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Health Problems in Refugee Camps

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At the start of 2016, there were 21.3 million refugees worldwide.  Many of these same refugees risk death and disease daily due to their extremely poor living conditions. While most refugees do receive short-term healthcare, it is never enough, and risk of disease and infection within refugee camps is greater than ever before. With health issues in refugee camps at an all time high, healthcare, mission teams, and other volunteer organizations need to be focusing on three things: malnutrition among children, increasing sanitation, and mental health awareness.   With about half of refugees under 18, malnutrition is a serious concern within the camps, especially the less populated ones in rural parts of Africa, (Macgregor). The leader of a lesser known refugee camp in South Sudan says “the majority of the patients in our camps are malnourished children who are further weakened when they contract diarrhea, malaria, or respiratory infections.” (Perache) There are over 1,200 children diagnosed with severe acute malnutrition in this certain camp in Yida, South Sudan, (Perache). While malnutrition is a serious issue, it is just the tip of the iceberg for these kids, only leading to further and more fatal diseases. Since it is the basis of illness among refugee children, providing nutrient-rich food to children under five should be a priority among organizations providing aid to these impoverished areas.


Another area of focus in refugee camps needs to be the increase of sanitation. During the Rwandan Genocide, an estimated 60,000 refugees died because of the lack of clean water among camps due to sanitation problems, (Fajordo). With diarrheal disease the number one killer in children under five, “aide is needed especially in water and sanitation to help stop this killer disease.” (Hussein) While there is simply no way to keep the disease completely contained, an organization leader named Ahmed Hussein proposed certain ways to increase clean water and sanitation in the camps. The greatest help was increasing the number of latrines as well as changing the location of them. Instead of the traditional five families to one latrine, Hussein’s volunteer organization worked to build one latrine per family as well as move them further away from where the families access their water and food, decreasing the spread of diarrheal disease in this poverty-stricken camp in Kenya. Hussein also believes the key to sanitation is the promotion of good hygiene, so refugees are being taught healthier ways of living such as washing their hands and proper waste management.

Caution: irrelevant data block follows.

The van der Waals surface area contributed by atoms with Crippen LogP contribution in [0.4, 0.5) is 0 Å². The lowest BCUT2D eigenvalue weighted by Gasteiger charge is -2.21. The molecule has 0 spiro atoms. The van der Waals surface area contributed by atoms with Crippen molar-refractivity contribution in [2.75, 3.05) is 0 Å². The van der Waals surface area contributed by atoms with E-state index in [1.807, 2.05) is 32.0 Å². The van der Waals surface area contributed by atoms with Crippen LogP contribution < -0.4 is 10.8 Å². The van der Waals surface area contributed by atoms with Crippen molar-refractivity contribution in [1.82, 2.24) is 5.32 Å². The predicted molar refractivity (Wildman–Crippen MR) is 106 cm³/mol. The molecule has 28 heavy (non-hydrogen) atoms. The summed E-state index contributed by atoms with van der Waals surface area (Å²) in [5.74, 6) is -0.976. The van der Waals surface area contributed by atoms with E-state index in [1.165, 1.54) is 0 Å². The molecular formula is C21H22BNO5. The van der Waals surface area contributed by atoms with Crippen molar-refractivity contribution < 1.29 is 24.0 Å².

Traumatic experiences during displacement, environment adjustment problems, crowded and challenging camp environments, and multiple family member deaths a routine reality, all come together to make mental illness the most common health condition among refugees. The main mental health concern is Post Traumatic Stress Disorder, or PTSD.  PTSD in refugee camps can range anywhere from fifty percent to ninety percent, depending on location and severity of situations, (Birman). Common causes of mental health diseases, like PTSD, among refugees can include physical and emotional trauma, sexual assault, witnessing or being involved in acts of violence, family separation, and many others.


People with mental health issues should be treated with the same amount of care as people with physical health issues, though this is usually not the case.  Just as physically impaired refugees can be put in physical first aid hospitals, mentally impaired refugees should be put in psychological first aid centers. For those who are suicidal, aiding them with mental health support could be as much of a life saver as helping their need for food or shelter. A former refugee suffering from PTSD says, “when arriving [at the camps], we are out of our minds, we have taken so much suffering,” (Barren) showing that not just a few, but almost all refugees go through difficulty on his or her journey. Barren goes on to explain how he was put in a psychological first aid center and was changed because of the help the received. He states, “before, I couldn't tell my story without crying and flashbacks, if I didn't get support, I would be a different person.” Now Barren is able to inspire others with his incredible story. These refugees deserve mental health support just as much as they receive aid for physical health concerns.  Results prove this is a game-changer for many refugees.


While temporary camps will never be able to replace the lifestyle these refugees once enjoyed, there are certain measures in a few, key areas, that can be prioritized for the best results.  When people groups on a mission go and serve these destitute camps, helping to solve malnutrition, fix sanitation problems, and focus on mental illness treatment can ensure a healthier lifestyle, improved community and an overall higher standard of living within the camps.  Focused energy and resources on these three priority areas are vital to the survival of refugees who were forced to flee their country, and allow them to receive the aid and attention they deserve as fellow human beings.




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